The King’s Fund & NHS Providers | July 2018 | Leadership in today’s NHS: delivering the impossible
The King’s Fund & NHS Providers report the findings from their survey of NHS trusts and foundation trusts conducted in 2017 by NHS Providers, the survey used qualitative interviews and a roundtable event with frontline leaders and national stakeholders.
Among the findings from the survey:
Leadership vacancies are widespread, with director of operations, finance and strategy roles having particularly high vacancy rates and short tenures
A culture of blaming individuals for failure is making leadership roles less attractive. Organisations with the most significant performance challenges experience higher levels of leadership churn. National bodies need to do more to support leaders to take on and stay in these roles.
To tackle high leadership churn, national programmes should target professional roles where concerns over the pipeline of future leaders is greatest. Regional talent
management functions – largely absent since the abolition of strategic health authorities – should be rebuilt in the new joint NHS England and NHS Improvement regional teams (Source: The King’s Fund & NHS Providers).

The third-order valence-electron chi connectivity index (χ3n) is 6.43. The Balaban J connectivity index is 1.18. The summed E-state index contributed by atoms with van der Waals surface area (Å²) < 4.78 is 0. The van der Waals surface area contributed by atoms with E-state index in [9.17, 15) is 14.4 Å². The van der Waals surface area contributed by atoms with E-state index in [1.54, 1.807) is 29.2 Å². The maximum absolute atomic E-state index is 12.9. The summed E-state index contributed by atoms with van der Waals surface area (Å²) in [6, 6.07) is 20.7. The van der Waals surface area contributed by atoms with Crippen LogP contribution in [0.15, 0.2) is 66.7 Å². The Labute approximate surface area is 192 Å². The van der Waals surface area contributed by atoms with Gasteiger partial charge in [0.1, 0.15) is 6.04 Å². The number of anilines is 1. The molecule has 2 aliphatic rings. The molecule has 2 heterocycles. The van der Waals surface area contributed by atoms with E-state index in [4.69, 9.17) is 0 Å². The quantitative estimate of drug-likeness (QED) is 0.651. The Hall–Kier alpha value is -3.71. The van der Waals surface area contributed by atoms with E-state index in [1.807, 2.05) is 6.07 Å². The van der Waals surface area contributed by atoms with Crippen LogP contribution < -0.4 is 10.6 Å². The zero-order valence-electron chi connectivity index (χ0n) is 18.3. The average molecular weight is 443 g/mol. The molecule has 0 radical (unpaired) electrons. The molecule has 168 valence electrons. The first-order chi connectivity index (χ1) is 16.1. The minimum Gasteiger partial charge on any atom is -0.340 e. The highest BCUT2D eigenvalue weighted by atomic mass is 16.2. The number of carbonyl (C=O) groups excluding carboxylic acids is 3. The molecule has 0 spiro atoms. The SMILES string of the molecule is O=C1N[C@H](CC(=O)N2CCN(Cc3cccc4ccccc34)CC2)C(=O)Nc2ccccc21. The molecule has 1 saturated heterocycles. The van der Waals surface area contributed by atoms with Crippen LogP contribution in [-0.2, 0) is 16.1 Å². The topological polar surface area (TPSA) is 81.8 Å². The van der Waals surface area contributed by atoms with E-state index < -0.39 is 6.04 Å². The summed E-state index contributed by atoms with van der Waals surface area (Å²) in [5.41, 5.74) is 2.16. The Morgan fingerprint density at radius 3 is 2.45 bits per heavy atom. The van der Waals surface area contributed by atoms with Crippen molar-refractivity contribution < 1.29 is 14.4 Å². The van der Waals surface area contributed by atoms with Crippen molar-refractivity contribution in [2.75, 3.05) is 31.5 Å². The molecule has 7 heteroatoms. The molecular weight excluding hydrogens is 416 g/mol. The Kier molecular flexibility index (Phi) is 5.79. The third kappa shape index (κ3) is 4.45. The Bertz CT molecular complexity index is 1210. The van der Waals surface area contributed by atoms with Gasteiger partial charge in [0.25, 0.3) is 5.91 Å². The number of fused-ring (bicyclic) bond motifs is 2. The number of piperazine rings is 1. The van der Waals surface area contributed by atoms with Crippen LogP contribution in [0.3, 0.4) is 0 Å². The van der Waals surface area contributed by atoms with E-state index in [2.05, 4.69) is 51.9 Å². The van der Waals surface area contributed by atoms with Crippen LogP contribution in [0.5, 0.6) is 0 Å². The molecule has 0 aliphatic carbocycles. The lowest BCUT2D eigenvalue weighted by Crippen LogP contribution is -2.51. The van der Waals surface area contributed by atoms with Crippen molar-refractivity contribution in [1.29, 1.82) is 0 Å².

The news release from The King’s Fund can be viewed here
Health Education England | June 2018 | The Topol ReviewPreparing the healthcare workforce to deliver the digital future
Health Education England (HEE) has published its interim report on preparing the healthcare workforce for future developments. The review is considering four key questions:
How are technological (genomics, digital medicine, artificial intelligence (AI) and robotics) and other developments likely to change the roles and functions
of clinical staff and their support in all professions over the next two decades?
What are the implications of these changes for the skills required?
For which professions or sub-specialisms are these likely to be particularly significant?
What does this mean for the selection, curricula, education, training, development and lifelong learning of current and future NHS staff?
Based on its work so far, HEE’s Review is proposing three key principles, which should govern the NHS’s future workforce strategy, these are: • Patients: If willing and able to do so, will be empowered by new tools to become more actively involved and engaged in their care. The patient generated data will be interpreted by algorithms enabling personalised self-management and self-care.